Privacy Can Bridge D.C’s Partisan Gap

While congress and the White House seem to be caught in the icy grip of gridlock over most federal policy, there is a growing view that privacy legislation could break through the logjam.

Rick Boucher

Rick Boucher

Lawmakers of all political stripes and a growing number of players in the internet ecosystem recognize that the time has come to do something to protect Americans’ personal data from abuses. This confluence presents a rare opening in the Balkanized political landscape, but it’s important that lawmakers act without Balkanizing the internet itself.

Privacy legislation is tricky, and not just because of the divisiveness of modern partisan politics.

Privacy: It’s Complicated

The disparate interests operating in the internet ecosystem also have different views about what to do and to whom it should be done. As lawmakers consider a new privacy regime, they need to do so with up-to-date knowledge about how the internet ecosystem functions today.

When Americans send messages, shop online or participate in social media, they don’t think of the internet as being made up of a bunch of different parts. They think of it as a functioning whole, without distinguishing search engines, social media platforms or internet service providers. Consumers simply want to buy or sell products and communicate with each other and the world at large over the broadband platforms they’ve come to know without sacrificing their sensitive personal information.

That’s why it makes little sense for lawmakers to approve a new privacy law that contains more onerous privacy requirements for some portions of the internet ecosystem than for others. Consumer privacy should not vary depending on where the user happens to be along the internet continuum at any given moment. That would lead to widespread consumer confusion about the privacy rights of internet users, undermining a key benefit of Congress passing a privacy law: giving consumers greater confidence in the integrity of their internet experience.

Companies that operate at the “edge” of the internet — such as Facebook, Google and Amazon — gather reams of information about internet users and monetize that information through targeted advertising. Some edge providers use consumer information they have collected as a commodity, selling it to other companies that will use it for their own purposes. Privacy laws should treat companies at the internet edge the same as the internet service providers that are largely prevented from accessing these vast swaths of personal data.

Search engines, social media sites and e-commerce platforms have unfettered access to user activity on their websites. They take the data they’ve gathered and combine it with machine learning capabilities to form an intimate picture of the individuals who access their services.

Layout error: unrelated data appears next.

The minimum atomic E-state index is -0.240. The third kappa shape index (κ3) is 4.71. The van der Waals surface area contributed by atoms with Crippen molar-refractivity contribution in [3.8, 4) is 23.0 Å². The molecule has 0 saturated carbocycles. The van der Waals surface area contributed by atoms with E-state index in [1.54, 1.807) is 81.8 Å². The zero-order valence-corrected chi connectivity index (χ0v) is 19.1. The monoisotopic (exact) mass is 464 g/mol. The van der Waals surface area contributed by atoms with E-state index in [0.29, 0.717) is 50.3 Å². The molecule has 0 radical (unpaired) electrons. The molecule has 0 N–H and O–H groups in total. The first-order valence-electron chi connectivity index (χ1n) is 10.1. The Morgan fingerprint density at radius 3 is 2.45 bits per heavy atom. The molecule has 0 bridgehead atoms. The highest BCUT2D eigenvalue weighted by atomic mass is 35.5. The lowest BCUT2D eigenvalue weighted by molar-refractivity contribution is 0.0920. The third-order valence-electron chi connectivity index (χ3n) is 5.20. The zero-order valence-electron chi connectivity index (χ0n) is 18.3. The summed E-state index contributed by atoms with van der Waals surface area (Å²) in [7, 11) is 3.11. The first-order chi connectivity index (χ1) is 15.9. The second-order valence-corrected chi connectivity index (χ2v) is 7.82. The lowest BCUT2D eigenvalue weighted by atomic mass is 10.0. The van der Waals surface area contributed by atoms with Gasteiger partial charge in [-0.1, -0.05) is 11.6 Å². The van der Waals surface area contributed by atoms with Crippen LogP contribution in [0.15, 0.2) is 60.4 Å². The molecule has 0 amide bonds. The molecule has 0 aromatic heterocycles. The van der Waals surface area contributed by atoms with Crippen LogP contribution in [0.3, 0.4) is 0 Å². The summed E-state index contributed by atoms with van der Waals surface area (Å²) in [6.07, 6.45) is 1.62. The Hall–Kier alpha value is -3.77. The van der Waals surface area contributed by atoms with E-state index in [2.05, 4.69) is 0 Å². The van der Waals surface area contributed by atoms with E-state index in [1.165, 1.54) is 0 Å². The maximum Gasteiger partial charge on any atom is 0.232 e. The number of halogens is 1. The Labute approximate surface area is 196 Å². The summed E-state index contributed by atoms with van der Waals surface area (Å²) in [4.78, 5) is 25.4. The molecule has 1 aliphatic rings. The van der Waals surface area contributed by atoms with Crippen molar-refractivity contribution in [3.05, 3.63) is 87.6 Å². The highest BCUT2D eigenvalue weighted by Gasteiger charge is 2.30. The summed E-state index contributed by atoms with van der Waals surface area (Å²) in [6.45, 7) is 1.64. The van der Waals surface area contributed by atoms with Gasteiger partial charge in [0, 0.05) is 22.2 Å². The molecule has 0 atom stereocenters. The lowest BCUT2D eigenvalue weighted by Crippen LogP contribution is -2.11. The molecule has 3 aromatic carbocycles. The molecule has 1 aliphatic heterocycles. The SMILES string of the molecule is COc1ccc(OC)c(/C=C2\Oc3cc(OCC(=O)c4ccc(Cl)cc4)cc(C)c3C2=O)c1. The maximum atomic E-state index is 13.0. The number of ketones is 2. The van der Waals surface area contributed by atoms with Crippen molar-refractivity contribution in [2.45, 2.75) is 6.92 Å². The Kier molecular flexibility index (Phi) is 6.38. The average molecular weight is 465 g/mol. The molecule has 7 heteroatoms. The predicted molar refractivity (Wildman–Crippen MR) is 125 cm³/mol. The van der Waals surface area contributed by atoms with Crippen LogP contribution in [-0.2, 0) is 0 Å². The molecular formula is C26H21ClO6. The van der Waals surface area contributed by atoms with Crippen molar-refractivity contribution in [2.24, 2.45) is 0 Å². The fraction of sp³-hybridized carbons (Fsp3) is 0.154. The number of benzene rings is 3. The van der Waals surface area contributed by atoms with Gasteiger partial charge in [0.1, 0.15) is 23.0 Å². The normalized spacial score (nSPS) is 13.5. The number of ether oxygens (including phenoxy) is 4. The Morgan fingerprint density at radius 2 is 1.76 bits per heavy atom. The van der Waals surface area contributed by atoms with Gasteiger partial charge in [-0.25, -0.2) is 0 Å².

By contrast, encryption, virtual private networks and other technological barriers bar ISP access to the treasure trove of sensitive personal information that is routinely mined and refined by companies on the internet edge. Coupled with consumers’ dependence on WiFi hotspots and their desire to use multiple devices and different service providers, ISPs can see only a fraction of an individual’s activity.

Uniformity Is Key

The task for Congress is to create a straightforward set of privacy rights and company obligations that applies across the internet continuum, enhancing consumer understanding and confidence. In a national internet marketplace that is truly interstate in function, contrary state privacy laws should be disallowed.

There should also be a consistent, coordinated enforcement mechanism that crosses federal and state boundaries to provide accountability and protect consumers. Fortunately, there is already a federal agency with expertise that can ensure that Congress’s goal is carried out: the Federal Trade Commission, which among all of the federal agencies has the most extensive experience overseeing consumer privacy.

Lawmakers, edge companies, ISPs and consumers all understand that our current privacy regime isn’t up to the task, and we all know that now is the time to do something about it. Even as the White House and Congress seem more at odds than ever, and the partisan gap between the parties seems unbridgeable, there is no reason we can’t put our divisions aside and approve a privacy bill that will protect consumers’ data, and won’t break the internet ecosystem into dozens of fractious fiefdoms.

Rick Boucher, a Democratic member of the House of Representatives from Virginia for 28 years, is honorary chairman of the Internet Innovation Alliance.